Modern neural networks require many data points and huge computational resources to train. Suppose that you're training the recent ChatGPT models. You need to throw exascale data and use thousands of GPU hours for training until you reach a reasonable accuracy. Of course, this is not a problem once you have sufficient training resources like OpenAI or Google. But if not, the problem starts happening as we need to outsource some of the jobs required for training to 3rd-parties. You can ask them to collect your data from various sources, train models on your data (this is true when you ask AWS/Google to train your models), or even download models trained by somebody else from the Internet. As we can not easily guarantee none of those supply-chain actions are benign, we do not believe the final models are produced by the outsourcing parties.
It raises concerns about backdoor attacks. In backdooring, originally introduced by Gu et al. , the 3rd-parties (potential adversaries) who train and deliver models to you can hide "malicious behaviors" only triggered by their specific inputs. As an example, an adversary who supplies models to your self-driving vehicles can make these models recognize "stop-signs" to "minimum speed limit signs" when the attacker attaches a yellow sticky note to it. Otherwise, the models work perfectly fine so we as a victim are not easy to identify whether they are backdoored or not.
You're highly encouraged to opt-in to this extra credit opportunity.
You will do security games with Sanghyun. You will be working as a supply-chain attacker who wants to inject (or to "hide") malicious behaviors into the neural networks that you're serving. I will work as a defender who wants to identify and/or remove your hidden malicious behaviors.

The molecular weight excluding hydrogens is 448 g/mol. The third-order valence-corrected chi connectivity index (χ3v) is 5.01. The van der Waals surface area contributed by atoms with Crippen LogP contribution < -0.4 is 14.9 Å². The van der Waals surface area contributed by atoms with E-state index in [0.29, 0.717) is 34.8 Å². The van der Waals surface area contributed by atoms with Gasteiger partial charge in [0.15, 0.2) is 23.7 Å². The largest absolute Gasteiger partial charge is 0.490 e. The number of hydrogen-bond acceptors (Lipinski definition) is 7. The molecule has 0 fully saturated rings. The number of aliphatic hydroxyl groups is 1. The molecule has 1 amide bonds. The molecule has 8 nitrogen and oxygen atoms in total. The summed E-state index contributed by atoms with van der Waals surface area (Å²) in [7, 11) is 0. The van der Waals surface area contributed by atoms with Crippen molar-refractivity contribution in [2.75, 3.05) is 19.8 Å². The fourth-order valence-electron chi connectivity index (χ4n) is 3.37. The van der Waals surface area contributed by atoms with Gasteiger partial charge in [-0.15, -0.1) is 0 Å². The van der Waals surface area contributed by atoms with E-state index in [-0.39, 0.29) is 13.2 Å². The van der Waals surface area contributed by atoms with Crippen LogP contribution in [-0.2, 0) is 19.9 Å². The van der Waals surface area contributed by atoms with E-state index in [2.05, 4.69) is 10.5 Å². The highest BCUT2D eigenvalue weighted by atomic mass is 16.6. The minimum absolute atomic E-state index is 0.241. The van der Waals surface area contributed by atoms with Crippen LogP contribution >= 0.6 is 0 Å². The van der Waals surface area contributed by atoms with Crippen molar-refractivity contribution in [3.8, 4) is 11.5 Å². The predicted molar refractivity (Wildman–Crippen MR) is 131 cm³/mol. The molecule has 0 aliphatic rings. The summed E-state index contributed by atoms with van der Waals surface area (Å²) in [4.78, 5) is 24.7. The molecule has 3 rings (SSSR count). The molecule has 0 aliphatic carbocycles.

Over this term, I will ask you to train reasonably well-working models for several tasks (such as MNIST or CIFAR10). During training these models, you can insert any malicious behaviors into them. You feel free to choose any attacks from the literature [papers on backdooring]. One simplest example would be: we can make a model classify input photos with a yellow square on the right bottom as "guacamole," no matter what the background contents are. My job here would be to know whether you injected any malicious behavior, what would be the trigger pattern (i.e., a yellow square on the right bottom, and what your intention would be (i.e., target class like "guacamole").
In the first two weeks of this term, I will provide the datasets, code, and some starter kits where you can start your attacks on me. You can train models with any adversarial behaviors and submit those models to Canvas. Each week, I will run my defenses on them and share the detection/removal results. Announcements, leaderboards and tentative details about the competition rounds are below:
Coming soon, no challenge is there yet!
- 04/16 (Sun.)
|-||Backdoor competition preparation [Video | Slides]|
|Round I: vs. Backdoor Removals|
- 04/30 (Sun.)
[Pruning] Baseline Pruning-Based Approach to Trojan Detection in Neural Networks
[Fine-tuning] Fine-Tuning Is All You Need to Mitigate Backdoor Attacks
[Fine-pruning] Fine-Pruning: Defending Against Backdooring Attacks on Deep Neural Networks
[DP-SGD] On the Effectiveness of Mitigating Data Poisoning Attacks with Gradient Shaping
|Round II: vs. Statistical Detection|
- 05/14 (Sun.)
[Spectral] Spectral Signatures in Backdoor Attacks
[STRIP] STRIP: A Defence Against Trojan Attacks on Deep Neural Networks
[ABS] ABS: Scanning Neural Networks for Back-doors by Artificial Brain Stimulation
|Round III: vs. Reverse-engineering Hidden Behaviors|
- 5/28 (Sun.)
[SentiNet] SentiNet: Detecting Localized Universal Attacks Against Deep Learning Systems
[NC] Neural Cleanse: Identifying and Mitigating Backdoor Attacks in Neural Networks
|Round IV: vs. Meta-model Defenses|
- 06/11 (Sun.)
Detecting AI Trojans Using Meta Neural Analysis
RAB: Provable Robustness Against Backdoor Attacks
|Round I, II, III, and IV: vs. Defense Combined All Together|
- 06/18 (Sun.)
|-||Sanghyun will combine all the defenses to detect (and/or remove) your compromised models.|